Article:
a second full-wave rectifying network having a second positive direct current terminal, a second negative direct current terminal and three input terminals respectively connected with each of the other ends of said three generating coils;
a battery connected across said first full-wave rectifying network;
a first diode connected at its cathode with said first positive direct current terminal and at its anode with said second positive direct current terminal;
a second diode connected at its anode with said first negative direct current terminal and at its cathode with said second negative direct current terminal;
switching means normally connecting said second positive direct current terminal with said second negative direct current terminal;
control means for detecting the rotational speed of said generator and for actuating said switching means to break the electrical connection between said second positive and negative direct current terminal when the rotational speed of said generator exceeds a predetermined value; and
a terminal circuit including a resistor and two diodes, one end of said resistor and anodes of said diodes being respectively connected to said input terminals of said first full-wave rectifying network, and the other end of said resistor and cathodes of said diodes being connected together with each other for forming a third positive terminal; and
a voltage regulator including a voltage sensing circuit for responding the output voltage of said generator and a switching transistor having a collector-emitter path connected in series with said field winding, said third positive terminal of said terminal circuit being connected with the base of said switching transistor for supplying base current therefor, said voltage regulator also including a control transistor having a collector-emitter path connected across the base-emitter path of said switching transistor and a base connected to said voltage sensing circuit so that said control transistor removes the base current for the switching transistor when the output voltage of said generator exceeds a desired level.
Description
BACKGROUND OF THE INVENTION

(1) Field of the Invention

The present invention relates to a current generating system, and more particularly to the system having a self-excitation alternating current generator used in a motor vehicle for supplying electric power to a battery, electric loads such as lamps and so on.

(2) Description of Prior Art

It is recently required for a generating system used in a motor vehicle to produce sufficient electric energy during whole operating conditions of the engine mounted in the vehicle, namely at a low speed operation as well as a high speed operation of the engine.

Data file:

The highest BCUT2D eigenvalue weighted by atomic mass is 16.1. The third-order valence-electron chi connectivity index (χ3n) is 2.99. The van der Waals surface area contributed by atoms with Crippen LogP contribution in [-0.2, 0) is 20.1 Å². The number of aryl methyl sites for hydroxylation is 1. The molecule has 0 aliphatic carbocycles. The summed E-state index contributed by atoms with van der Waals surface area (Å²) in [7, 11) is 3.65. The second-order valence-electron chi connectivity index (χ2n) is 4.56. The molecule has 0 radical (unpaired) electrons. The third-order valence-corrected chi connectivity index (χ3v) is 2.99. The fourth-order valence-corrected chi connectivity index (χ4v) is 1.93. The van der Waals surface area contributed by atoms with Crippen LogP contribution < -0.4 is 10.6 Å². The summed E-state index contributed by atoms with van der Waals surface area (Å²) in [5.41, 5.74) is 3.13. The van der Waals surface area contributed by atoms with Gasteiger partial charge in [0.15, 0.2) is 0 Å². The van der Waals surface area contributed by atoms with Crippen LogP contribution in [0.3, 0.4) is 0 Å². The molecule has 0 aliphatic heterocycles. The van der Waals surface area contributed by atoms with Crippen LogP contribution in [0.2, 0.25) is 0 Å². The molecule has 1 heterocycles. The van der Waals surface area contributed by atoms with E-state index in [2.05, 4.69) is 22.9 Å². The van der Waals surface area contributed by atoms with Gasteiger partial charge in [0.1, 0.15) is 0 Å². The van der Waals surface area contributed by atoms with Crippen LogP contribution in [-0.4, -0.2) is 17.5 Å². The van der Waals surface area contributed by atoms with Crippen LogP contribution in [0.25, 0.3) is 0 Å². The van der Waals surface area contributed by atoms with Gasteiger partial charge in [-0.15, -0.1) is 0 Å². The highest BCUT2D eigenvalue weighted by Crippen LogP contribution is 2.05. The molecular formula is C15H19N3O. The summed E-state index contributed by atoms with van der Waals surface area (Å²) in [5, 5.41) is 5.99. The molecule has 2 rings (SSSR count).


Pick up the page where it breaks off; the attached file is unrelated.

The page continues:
In this respect, it is known that electrical connections of poly-phase current generating windings of the generator are changed in response to the operating conditions thereof to obtain higher electric energy. For example, in a separate excitation generator of three-phase current generating type, the windings are arranged as three-phase Y-connected windings at the low speed operation while the windings are changed to operate as respective independent generating windings at the high speed operation, as it is disclosed in a U.S. Pat. No. 4,024,456 granted to the present inventors.

On the other hand, it is a problem of a current generating system having a self-excitation generator that a rotational speed of the generator, where it begins to generate an output of alternating current, is higher than that of the separate excitation generator. In a conventional self-excitation generator, a rotor of the generator, especially pole cores thereof are made of a material such as having a high residual magnetism, or number of winding turns of an armature is increased, in order to decrease the rotational speed of the generator where it begins to generate the output.

However, even though the material having the high residual magnetism is used for the pole cores, or special treatments are employed for the pole cores to increase the residual magnetism thereof, there exists a limit of the rotational speed decrease. Accordingly, the rotational speed of the self-excitation generator where the generator begins to generate the output is still higher than that of the separate excitation generator.

In addition when the number of winding turns is increased to increase the output energy at the low-speed operation of the generator, the output energy thereof is contrariwise decreased during the high-speed operation, with a result that the effective charging for a battery can not be obtained during the high-speed operation.

SUMMARY OF THE INVENTION

It is, therefore, an object of the present invention to provide an improved generating system to overcome the above drawbacks.